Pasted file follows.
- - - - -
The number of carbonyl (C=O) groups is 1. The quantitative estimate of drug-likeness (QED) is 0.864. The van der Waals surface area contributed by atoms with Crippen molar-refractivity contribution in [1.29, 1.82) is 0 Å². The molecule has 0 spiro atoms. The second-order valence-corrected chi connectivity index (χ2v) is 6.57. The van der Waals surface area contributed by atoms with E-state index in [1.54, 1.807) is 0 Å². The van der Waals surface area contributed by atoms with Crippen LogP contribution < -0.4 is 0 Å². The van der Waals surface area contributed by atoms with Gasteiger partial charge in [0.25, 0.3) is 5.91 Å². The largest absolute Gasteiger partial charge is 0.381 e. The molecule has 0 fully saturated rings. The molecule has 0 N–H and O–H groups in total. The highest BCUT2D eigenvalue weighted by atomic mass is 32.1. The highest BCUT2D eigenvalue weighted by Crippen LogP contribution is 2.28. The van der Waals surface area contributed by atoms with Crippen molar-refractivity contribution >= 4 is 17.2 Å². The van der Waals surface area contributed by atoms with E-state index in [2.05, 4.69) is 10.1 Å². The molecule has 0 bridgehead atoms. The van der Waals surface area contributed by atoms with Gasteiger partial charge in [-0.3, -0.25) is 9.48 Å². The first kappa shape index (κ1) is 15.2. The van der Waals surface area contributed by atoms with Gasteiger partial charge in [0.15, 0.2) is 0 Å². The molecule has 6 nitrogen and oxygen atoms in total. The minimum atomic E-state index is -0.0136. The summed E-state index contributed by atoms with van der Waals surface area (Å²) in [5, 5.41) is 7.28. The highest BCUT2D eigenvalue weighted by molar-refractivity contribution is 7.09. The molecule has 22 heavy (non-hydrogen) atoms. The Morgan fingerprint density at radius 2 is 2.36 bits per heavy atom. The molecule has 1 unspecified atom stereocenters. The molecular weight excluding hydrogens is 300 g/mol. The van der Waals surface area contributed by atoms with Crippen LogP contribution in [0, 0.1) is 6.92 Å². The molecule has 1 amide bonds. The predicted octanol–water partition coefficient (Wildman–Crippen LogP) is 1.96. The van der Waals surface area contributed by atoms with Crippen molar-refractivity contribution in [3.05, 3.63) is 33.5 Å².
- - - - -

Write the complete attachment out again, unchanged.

The number of carbonyl (C=O) groups is 1. The quantitative estimate of drug-likeness (QED) is 0.864. The van der Waals surface area contributed by atoms with Crippen molar-refractivity contribution in [1.29, 1.82) is 0 Å². The molecule has 0 spiro atoms. The second-order valence-corrected chi connectivity index (χ2v) is 6.57. The van der Waals surface area contributed by atoms with E-state index in [1.54, 1.807) is 0 Å². The van der Waals surface area contributed by atoms with Crippen LogP contribution < -0.4 is 0 Å². The van der Waals surface area contributed by atoms with Gasteiger partial charge in [0.25, 0.3) is 5.91 Å². The largest absolute Gasteiger partial charge is 0.381 e. The molecule has 0 fully saturated rings. The molecule has 0 N–H and O–H groups in total. The highest BCUT2D eigenvalue weighted by atomic mass is 32.1. The highest BCUT2D eigenvalue weighted by Crippen LogP contribution is 2.28. The van der Waals surface area contributed by atoms with Crippen molar-refractivity contribution >= 4 is 17.2 Å². The van der Waals surface area contributed by atoms with E-state index in [2.05, 4.69) is 10.1 Å². The molecule has 0 bridgehead atoms. The van der Waals surface area contributed by atoms with Gasteiger partial charge in [-0.3, -0.25) is 9.48 Å². The first kappa shape index (κ1) is 15.2. The van der Waals surface area contributed by atoms with Gasteiger partial charge in [0.15, 0.2) is 0 Å². The molecule has 6 nitrogen and oxygen atoms in total. The minimum atomic E-state index is -0.0136. The summed E-state index contributed by atoms with van der Waals surface area (Å²) in [5, 5.41) is 7.28. The highest BCUT2D eigenvalue weighted by molar-refractivity contribution is 7.09. The molecule has 22 heavy (non-hydrogen) atoms. The Morgan fingerprint density at radius 2 is 2.36 bits per heavy atom. The molecule has 1 unspecified atom stereocenters. The molecular weight excluding hydrogens is 300 g/mol. The van der Waals surface area contributed by atoms with Crippen LogP contribution in [0, 0.1) is 6.92 Å². The molecule has 1 amide bonds. The predicted octanol–water partition coefficient (Wildman–Crippen LogP) is 1.96. The van der Waals surface area contributed by atoms with Crippen molar-refractivity contribution in [3.05, 3.63) is 33.5 Å².